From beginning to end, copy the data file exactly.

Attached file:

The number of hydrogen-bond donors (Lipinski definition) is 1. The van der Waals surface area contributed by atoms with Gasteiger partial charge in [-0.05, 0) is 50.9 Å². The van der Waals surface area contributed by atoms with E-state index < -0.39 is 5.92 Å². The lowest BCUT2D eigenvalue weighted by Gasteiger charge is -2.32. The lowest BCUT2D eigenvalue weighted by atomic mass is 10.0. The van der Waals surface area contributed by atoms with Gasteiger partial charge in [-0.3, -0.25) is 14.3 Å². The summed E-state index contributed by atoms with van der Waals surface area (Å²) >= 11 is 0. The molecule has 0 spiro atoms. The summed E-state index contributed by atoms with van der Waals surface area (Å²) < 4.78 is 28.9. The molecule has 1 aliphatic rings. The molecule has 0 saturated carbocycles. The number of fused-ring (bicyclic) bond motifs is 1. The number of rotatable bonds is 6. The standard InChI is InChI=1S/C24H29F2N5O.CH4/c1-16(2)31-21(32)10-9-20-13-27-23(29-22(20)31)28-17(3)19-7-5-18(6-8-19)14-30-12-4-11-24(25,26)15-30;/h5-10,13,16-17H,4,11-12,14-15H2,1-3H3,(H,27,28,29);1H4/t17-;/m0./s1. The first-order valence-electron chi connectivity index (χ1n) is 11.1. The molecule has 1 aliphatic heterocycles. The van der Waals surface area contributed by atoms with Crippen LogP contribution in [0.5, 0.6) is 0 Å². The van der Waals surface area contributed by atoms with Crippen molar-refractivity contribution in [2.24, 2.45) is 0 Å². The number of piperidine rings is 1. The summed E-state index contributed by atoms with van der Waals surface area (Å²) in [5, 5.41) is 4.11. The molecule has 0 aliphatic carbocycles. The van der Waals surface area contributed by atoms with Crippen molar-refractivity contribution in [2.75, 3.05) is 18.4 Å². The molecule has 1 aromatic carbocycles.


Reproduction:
The number of hydrogen-bond donors (Lipinski definition) is 1. The van der Waals surface area contributed by atoms with Gasteiger partial charge in [-0.05, 0) is 50.9 Å². The van der Waals surface area contributed by atoms with E-state index < -0.39 is 5.92 Å². The lowest BCUT2D eigenvalue weighted by Gasteiger charge is -2.32. The lowest BCUT2D eigenvalue weighted by atomic mass is 10.0. The van der Waals surface area contributed by atoms with Gasteiger partial charge in [-0.3, -0.25) is 14.3 Å². The summed E-state index contributed by atoms with van der Waals surface area (Å²) >= 11 is 0. The molecule has 0 spiro atoms. The summed E-state index contributed by atoms with van der Waals surface area (Å²) < 4.78 is 28.9. The molecule has 1 aliphatic rings. The molecule has 0 saturated carbocycles. The number of fused-ring (bicyclic) bond motifs is 1. The number of rotatable bonds is 6. The standard InChI is InChI=1S/C24H29F2N5O.CH4/c1-16(2)31-21(32)10-9-20-13-27-23(29-22(20)31)28-17(3)19-7-5-18(6-8-19)14-30-12-4-11-24(25,26)15-30;/h5-10,13,16-17H,4,11-12,14-15H2,1-3H3,(H,27,28,29);1H4/t17-;/m0./s1. The first-order valence-electron chi connectivity index (χ1n) is 11.1. The molecule has 1 aliphatic heterocycles. The van der Waals surface area contributed by atoms with Crippen LogP contribution in [0.5, 0.6) is 0 Å². The van der Waals surface area contributed by atoms with Crippen molar-refractivity contribution in [2.24, 2.45) is 0 Å². The number of piperidine rings is 1. The summed E-state index contributed by atoms with van der Waals surface area (Å²) in [5, 5.41) is 4.11. The molecule has 0 aliphatic carbocycles. The van der Waals surface area contributed by atoms with Crippen molar-refractivity contribution in [2.75, 3.05) is 18.4 Å². The molecule has 1 aromatic carbocycles.